Accessibility research enables us to create products that are usable by all people regardless of ability, making it a vital part of any UX research program. Accessibility studies are tricky to run in remote environments, but there are also a number of unexpected added benefits. By conducting accessibility research remotely, teams can connect with people in their natural environments, using their assistive tools and technologies in a realistic context.
“Accessibility is making user interfaces perceivable, operable, and understandable for people with a wide range of abilities. Accessibility also makes products more usable by people in a wide range of situations, circumstances, environments, and conditions.”
- Shawn Henry, Web Accessibility Initiative
As we continued to refine our remote research approaches this year, we conducted our own research to better understand the participant experience during remote accessibility studies. The findings and insights are helping our team improve our methods and research approach for differently abled participants.
About the Research
We conducted research with participants with vision impairments who used some form of assistive technology like screen readers or screen magnifiers to access digital experiences. We conducted these sessions on both mobile and desktop devices, using UserZoom GO and Zoom as our video conferencing software.
We set out with the goal of identifying the challenges that exist when conducting remote research with participants using screen readers and screen magnifiers. Additionally, we wanted to dive further into the constraints and technical challenges of using different video conferencing platforms in conjunction with assistive technology. Ultimately, the findings would inform how we should modify our approach to remote research to make our sessions as successful, comfortable, and seamless as possible for participants, researchers, and our clients.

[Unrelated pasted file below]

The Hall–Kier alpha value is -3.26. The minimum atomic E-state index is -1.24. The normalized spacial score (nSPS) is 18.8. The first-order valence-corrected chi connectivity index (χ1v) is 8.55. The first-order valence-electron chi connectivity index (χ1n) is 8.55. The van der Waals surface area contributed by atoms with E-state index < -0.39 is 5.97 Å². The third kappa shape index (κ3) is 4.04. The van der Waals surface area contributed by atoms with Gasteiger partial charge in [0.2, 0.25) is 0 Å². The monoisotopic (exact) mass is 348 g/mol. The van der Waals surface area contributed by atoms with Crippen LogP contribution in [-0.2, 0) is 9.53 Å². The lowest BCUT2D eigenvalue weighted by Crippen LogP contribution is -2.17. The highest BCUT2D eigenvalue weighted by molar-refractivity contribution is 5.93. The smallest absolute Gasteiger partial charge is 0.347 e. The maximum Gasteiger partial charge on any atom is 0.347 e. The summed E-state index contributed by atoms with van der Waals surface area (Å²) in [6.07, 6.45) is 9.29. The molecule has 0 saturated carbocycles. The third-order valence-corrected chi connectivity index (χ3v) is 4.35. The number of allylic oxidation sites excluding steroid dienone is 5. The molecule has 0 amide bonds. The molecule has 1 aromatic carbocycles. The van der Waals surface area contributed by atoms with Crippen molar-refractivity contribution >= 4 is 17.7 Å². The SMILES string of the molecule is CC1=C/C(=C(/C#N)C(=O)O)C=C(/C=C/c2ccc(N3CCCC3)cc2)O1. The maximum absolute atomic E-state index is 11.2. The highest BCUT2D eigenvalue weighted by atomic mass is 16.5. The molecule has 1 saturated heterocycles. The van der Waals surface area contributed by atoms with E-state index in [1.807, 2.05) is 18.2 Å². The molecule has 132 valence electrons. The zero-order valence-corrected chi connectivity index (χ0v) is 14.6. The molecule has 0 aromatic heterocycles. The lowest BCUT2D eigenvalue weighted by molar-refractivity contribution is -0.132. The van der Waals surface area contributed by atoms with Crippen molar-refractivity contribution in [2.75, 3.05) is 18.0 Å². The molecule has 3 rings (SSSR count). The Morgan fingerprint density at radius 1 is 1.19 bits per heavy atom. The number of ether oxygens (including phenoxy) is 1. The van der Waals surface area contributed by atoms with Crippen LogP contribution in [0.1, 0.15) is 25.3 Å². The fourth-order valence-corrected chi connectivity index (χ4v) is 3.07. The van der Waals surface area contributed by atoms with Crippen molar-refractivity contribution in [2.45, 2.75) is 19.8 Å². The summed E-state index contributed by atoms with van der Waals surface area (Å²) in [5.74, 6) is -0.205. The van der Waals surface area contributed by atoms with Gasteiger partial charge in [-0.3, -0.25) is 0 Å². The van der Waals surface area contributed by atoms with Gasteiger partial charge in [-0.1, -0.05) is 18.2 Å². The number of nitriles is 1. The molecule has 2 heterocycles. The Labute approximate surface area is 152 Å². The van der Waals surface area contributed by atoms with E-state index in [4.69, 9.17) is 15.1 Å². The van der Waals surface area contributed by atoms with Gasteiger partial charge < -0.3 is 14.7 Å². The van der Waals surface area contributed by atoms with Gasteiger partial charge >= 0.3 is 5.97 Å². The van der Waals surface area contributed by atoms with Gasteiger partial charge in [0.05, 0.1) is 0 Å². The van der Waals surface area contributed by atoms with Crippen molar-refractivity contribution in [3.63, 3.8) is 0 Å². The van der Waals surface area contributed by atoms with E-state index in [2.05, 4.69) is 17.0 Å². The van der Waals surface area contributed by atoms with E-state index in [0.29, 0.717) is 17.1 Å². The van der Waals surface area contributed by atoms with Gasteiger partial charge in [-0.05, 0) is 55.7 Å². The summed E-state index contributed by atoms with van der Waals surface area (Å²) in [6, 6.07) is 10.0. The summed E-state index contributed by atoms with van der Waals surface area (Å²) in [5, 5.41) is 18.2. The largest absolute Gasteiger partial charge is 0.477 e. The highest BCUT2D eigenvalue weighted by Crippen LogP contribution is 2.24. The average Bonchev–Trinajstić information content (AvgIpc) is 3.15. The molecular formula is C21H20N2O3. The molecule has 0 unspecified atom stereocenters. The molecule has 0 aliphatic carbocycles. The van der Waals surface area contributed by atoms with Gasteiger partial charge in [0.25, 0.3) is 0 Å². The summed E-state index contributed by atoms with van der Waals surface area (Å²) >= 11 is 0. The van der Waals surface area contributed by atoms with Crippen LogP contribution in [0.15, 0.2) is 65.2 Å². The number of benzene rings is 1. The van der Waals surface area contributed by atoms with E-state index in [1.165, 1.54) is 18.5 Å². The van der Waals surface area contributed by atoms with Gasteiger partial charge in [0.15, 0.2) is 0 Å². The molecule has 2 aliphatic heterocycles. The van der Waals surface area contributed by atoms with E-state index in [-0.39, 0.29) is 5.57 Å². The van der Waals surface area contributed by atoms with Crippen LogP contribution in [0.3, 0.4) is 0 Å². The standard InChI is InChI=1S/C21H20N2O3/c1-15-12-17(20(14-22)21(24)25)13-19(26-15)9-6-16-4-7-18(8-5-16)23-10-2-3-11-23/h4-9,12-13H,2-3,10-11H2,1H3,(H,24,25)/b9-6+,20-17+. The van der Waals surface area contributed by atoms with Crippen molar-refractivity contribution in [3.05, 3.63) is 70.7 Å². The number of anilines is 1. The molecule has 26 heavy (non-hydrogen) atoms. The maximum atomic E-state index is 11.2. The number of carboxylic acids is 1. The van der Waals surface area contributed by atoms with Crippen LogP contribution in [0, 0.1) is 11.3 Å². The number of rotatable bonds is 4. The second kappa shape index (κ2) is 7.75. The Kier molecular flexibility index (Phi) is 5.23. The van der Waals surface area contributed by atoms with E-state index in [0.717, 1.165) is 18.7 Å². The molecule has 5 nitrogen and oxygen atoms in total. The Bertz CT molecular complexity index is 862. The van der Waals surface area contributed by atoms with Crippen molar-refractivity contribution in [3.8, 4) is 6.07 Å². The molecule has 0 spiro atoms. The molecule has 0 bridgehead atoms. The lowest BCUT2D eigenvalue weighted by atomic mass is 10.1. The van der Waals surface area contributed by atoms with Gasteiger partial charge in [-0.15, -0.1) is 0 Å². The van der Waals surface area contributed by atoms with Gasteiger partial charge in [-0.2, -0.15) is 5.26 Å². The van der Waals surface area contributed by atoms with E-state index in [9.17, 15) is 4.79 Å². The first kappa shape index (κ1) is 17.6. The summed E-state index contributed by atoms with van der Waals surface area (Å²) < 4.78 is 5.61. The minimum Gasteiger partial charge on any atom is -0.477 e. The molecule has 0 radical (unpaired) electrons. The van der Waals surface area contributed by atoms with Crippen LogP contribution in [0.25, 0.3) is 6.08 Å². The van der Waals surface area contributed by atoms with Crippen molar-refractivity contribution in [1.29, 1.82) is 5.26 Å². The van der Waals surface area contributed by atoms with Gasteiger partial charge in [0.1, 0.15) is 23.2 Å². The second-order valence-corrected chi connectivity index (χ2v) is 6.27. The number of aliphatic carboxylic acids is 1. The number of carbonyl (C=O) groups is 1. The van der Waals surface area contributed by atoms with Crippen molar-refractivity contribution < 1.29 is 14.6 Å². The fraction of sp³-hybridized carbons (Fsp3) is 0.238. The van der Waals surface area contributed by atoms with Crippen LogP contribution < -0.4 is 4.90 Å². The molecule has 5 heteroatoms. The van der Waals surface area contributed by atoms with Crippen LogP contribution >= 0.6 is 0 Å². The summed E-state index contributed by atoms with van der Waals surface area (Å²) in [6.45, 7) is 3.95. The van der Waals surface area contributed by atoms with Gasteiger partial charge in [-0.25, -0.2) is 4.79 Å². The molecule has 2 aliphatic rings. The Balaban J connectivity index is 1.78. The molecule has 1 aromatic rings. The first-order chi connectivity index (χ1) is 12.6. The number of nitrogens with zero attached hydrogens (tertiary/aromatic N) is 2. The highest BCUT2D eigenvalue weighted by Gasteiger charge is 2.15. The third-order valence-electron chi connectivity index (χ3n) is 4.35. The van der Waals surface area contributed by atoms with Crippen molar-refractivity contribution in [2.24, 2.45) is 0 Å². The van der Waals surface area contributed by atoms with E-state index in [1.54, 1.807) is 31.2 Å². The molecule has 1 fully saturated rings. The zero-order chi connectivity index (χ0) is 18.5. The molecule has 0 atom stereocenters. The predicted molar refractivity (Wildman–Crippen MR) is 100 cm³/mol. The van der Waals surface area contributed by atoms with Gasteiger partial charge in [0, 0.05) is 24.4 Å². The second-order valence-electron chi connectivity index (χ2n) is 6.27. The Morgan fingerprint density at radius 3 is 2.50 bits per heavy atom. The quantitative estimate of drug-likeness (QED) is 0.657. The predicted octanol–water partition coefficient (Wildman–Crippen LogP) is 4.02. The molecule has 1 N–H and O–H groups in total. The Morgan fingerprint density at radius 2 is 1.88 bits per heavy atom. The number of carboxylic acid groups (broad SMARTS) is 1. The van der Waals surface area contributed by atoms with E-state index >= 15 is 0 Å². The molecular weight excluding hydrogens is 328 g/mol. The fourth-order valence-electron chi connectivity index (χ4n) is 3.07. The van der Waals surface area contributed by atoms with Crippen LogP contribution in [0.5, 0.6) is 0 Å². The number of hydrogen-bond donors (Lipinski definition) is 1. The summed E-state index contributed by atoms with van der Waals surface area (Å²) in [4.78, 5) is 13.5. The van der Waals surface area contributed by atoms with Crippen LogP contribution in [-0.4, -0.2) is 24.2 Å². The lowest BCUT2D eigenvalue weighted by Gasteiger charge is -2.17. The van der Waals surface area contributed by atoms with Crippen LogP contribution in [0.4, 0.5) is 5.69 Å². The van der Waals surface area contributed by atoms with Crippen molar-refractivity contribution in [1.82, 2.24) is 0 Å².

During the sessions, we asked participants to complete tasks on a bank website and an ecommerce website while using their assistive technology. As they navigated these tasks, we asked probing questions about their experiences using assistive technology in general and their experience participating in the research session itself.
Findings to Improve Research with Screen Readers
Our findings illuminated a number of best practices for remote research with screen readers, as well as some opportunities for continued experimentation and learning.
Be specific about the assistive technologies you’re looking to recruit
How people use assistive technology differs across the board, from what programs they use to how often they use them. To limit any confusion, define the specific assistive technologies you want to use during research. We learned there are tools (e.g., Read Aloud, ZoomText) that are technically screen readers, however they are only designed or only used by some to read text on the screen, not underlying markup (i.e., headings, form field states, etc.). This interpretation of the underlying code is where most accessibility issues occur, and therefore, it’s ideal to talk to participants who use one of the highly functional screen readers on the market during your accessibility studies. These include JAWS, NVDA, VoiceOver, and Narrator for desktop, and VoiceOver and TalkBack for mobile.
Define how often participants should be using assistive technology
Some participants only use assistive technology for convenience (e.g., when their eyes are tired) and not as their sole method of interacting with the web. Being clear about the frequency with which you want participants to use their assistive technology is critical during recruitment. Based on our research, we recommend trying to talk with participants who use their assistive technology all of the time or nearly all of the time.